Explore the mighty industry that produced clothing, shawls and blankets that were sold across Wales and the world in this gem of a Museum. Housed in the former Cambrian Woollen Mills, follow the story from fleece to fabric with our self-guided trails, where you can try your hand at some of the old techniques such as carding, spinning and sewing.
The Museum also hosts a range of free events and exhibitions throughout the year, as well as special craft days where you can learn a new skill such as quilting, natural dyeing or basket-making. Details can be found on our website.
On sunny days you can explore our natural dye garden, or take a map for a walk around the village of Dre-fach Felindre to learn more about the area, before popping back for a well-earned cup of tea in our Y Gorlan cafe.
Wool was historically the most important and widespread of Wales's industries. The picturesque village of Dre-fach Felindre in the beautiful Teifi valley was once the centre of a thriving woollen industry, earning the nickname 'The Huddersfield of Wales'.
Sheep shearing was the social highlight of the year on the farms of Wales. Sheared in one piece, the fleeces were rolled out and then folded correctly to make sorting easier in the mill. The sorting process was vital as different sheep produce different quality wool, some more suitable for clothing, others more suitable for carpets.
At the Museum you can follow the process and see the machines which were used to turn the fleece into fabric. First the fleece is put through a willower to untangle the wool, removing impurities such as dust and sand, disentangling it on a roller with metal teeth to create a soft, fluffy mass of fibres, before the carding engines comb the wool preparing the fibres for spinning.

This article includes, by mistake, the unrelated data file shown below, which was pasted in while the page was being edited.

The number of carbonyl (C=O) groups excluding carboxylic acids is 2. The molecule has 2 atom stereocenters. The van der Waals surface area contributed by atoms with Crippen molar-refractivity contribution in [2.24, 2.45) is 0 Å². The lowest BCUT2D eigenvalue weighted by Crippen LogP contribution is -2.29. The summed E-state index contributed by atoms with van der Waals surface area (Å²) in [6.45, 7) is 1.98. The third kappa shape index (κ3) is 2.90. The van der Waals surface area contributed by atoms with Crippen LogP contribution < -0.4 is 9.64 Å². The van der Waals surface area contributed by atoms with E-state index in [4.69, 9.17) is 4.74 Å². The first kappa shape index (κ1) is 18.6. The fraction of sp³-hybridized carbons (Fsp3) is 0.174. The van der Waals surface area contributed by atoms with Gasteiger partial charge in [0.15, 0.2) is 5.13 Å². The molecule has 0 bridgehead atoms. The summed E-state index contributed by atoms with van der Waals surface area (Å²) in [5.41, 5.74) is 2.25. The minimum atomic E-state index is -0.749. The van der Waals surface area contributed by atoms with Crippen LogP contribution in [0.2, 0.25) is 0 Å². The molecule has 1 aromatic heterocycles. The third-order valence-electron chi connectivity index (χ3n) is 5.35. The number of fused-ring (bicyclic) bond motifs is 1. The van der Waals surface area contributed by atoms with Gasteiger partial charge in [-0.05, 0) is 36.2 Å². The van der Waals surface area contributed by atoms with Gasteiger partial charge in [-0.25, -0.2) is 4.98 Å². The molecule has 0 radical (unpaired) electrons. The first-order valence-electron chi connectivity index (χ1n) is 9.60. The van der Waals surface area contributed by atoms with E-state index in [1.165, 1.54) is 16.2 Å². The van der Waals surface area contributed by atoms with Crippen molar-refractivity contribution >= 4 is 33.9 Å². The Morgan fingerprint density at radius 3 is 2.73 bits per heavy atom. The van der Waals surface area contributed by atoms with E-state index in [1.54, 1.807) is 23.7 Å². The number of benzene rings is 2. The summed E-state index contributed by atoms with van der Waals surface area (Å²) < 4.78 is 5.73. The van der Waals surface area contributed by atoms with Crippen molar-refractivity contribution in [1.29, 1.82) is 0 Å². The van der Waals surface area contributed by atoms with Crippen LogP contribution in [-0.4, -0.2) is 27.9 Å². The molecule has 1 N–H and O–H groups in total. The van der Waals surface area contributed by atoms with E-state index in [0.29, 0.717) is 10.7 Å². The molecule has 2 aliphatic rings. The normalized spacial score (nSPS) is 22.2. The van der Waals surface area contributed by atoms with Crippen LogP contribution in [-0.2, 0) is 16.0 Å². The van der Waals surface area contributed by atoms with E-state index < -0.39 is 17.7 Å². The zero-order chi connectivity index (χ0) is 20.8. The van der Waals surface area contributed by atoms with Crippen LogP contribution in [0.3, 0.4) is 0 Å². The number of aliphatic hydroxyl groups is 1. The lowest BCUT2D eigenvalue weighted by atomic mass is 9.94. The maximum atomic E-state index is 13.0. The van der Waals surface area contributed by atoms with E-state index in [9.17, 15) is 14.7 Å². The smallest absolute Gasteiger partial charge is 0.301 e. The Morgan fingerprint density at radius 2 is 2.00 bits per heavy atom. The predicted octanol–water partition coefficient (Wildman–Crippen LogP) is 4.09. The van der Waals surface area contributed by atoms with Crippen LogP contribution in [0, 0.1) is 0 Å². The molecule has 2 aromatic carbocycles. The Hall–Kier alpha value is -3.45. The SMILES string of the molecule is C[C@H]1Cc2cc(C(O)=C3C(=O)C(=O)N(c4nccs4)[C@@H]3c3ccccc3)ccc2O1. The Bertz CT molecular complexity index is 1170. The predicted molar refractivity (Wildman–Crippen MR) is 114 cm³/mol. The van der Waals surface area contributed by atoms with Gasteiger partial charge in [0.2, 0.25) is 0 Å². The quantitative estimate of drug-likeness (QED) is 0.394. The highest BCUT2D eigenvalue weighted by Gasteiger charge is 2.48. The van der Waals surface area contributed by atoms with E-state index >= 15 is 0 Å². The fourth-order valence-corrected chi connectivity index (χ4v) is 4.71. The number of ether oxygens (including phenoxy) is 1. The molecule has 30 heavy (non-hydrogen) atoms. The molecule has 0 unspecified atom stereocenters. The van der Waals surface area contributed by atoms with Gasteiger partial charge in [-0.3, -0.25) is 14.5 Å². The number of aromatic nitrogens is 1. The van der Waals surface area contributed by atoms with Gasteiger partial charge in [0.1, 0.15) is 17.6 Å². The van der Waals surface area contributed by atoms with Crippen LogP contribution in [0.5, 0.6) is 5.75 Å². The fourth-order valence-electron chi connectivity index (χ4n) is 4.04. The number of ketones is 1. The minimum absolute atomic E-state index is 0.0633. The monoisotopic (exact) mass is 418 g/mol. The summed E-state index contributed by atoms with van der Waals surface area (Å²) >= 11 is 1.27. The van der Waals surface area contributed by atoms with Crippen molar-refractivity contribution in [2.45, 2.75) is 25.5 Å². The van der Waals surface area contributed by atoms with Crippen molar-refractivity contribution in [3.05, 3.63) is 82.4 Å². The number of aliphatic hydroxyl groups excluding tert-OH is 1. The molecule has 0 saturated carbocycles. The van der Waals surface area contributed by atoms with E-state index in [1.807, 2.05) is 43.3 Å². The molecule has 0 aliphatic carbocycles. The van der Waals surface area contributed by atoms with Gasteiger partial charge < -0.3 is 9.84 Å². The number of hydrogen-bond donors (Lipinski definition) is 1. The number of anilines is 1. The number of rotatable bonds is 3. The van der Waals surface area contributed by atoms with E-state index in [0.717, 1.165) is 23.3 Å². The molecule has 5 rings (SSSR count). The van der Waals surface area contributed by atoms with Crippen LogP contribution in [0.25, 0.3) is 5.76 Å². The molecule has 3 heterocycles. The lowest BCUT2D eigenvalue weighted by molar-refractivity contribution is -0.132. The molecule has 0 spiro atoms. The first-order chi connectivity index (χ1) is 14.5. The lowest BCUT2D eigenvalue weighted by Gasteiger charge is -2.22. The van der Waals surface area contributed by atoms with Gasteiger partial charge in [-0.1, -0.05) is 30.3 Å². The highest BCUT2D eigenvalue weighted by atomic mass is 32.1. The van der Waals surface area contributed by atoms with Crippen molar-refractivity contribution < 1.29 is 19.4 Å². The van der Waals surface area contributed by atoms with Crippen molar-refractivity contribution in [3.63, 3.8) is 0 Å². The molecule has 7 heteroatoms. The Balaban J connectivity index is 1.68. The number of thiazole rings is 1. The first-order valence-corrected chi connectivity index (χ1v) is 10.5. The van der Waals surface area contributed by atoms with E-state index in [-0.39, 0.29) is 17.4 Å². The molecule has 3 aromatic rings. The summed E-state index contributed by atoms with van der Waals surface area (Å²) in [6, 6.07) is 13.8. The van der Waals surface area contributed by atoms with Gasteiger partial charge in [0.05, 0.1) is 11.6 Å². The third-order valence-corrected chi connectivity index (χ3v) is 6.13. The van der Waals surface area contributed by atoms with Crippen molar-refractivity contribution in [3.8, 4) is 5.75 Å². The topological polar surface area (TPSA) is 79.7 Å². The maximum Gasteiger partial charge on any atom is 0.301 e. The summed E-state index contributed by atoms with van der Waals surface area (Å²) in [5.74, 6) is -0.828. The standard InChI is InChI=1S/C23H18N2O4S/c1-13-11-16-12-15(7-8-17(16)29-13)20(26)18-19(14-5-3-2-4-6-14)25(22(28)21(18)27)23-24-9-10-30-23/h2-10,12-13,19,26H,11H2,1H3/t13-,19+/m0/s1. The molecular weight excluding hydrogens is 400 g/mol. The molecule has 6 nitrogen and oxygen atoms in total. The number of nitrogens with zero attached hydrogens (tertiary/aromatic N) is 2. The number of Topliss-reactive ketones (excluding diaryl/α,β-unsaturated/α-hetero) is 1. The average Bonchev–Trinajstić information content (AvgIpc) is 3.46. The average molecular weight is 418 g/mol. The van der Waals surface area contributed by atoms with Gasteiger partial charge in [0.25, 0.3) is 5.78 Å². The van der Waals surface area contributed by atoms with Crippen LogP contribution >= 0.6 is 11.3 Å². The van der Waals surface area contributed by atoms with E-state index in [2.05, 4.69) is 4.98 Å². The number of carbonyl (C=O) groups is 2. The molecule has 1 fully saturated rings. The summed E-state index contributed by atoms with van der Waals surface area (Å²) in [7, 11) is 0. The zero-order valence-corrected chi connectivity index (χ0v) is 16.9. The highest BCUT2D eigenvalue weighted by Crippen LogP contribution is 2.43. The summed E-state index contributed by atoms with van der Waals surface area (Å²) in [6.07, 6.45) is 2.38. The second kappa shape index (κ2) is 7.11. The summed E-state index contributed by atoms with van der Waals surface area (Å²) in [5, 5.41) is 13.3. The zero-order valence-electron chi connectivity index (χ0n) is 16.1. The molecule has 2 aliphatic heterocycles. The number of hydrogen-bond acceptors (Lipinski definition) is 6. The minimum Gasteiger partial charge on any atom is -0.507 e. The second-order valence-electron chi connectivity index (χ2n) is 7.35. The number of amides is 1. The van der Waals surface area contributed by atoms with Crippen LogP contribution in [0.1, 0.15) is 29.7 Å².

In the 19th century, fast and efficient spinning machines were invented, transforming the woollen industry. You can view our Spinning Mule which was in use in Cambrian Mills until the 1960s, learn more about all these processes and get a close-up view of the tools and machinery that were vital to the industry.
Besides the working historical machinery and many traditional tools, the Museum houses a community gallery, which tells stories about the people of Dre-fach Felindre and how the woollen industry played an important part in community life. There is also a mock-up of the Emlyn Davies Drapers Shop, a fixture of Dowlais from 1898 to 1962, which survived the war years and the booms and busts of the 1920s.
We also have a textile trail from artist Julia Griffiths Jones who was commissioned to create five contemporary works for our collection. Follow the Trail to find her amazing works, which include drawings digitally printed on wool and cotton and wire work.
You can also see the Wall of Blankets, some of them over 100 years old, and some of which have travelled across the oceans, before finding their home at the Museum. And there's the chance to see textiles still in production with a visit to Melin Teifi, the site's commercial woollen mill, which makes an exclusive range of blankets for the Museum.
Open 10am-5pm daily, April-September.
Open 10am-5pm, Tues-Sat, October-March.
he Museum is accessible and a wheelchair can be borrowed on request (subject to availability).
Visit Wales: Best Told Story 2018
Visit Wales: Best Told Story 2017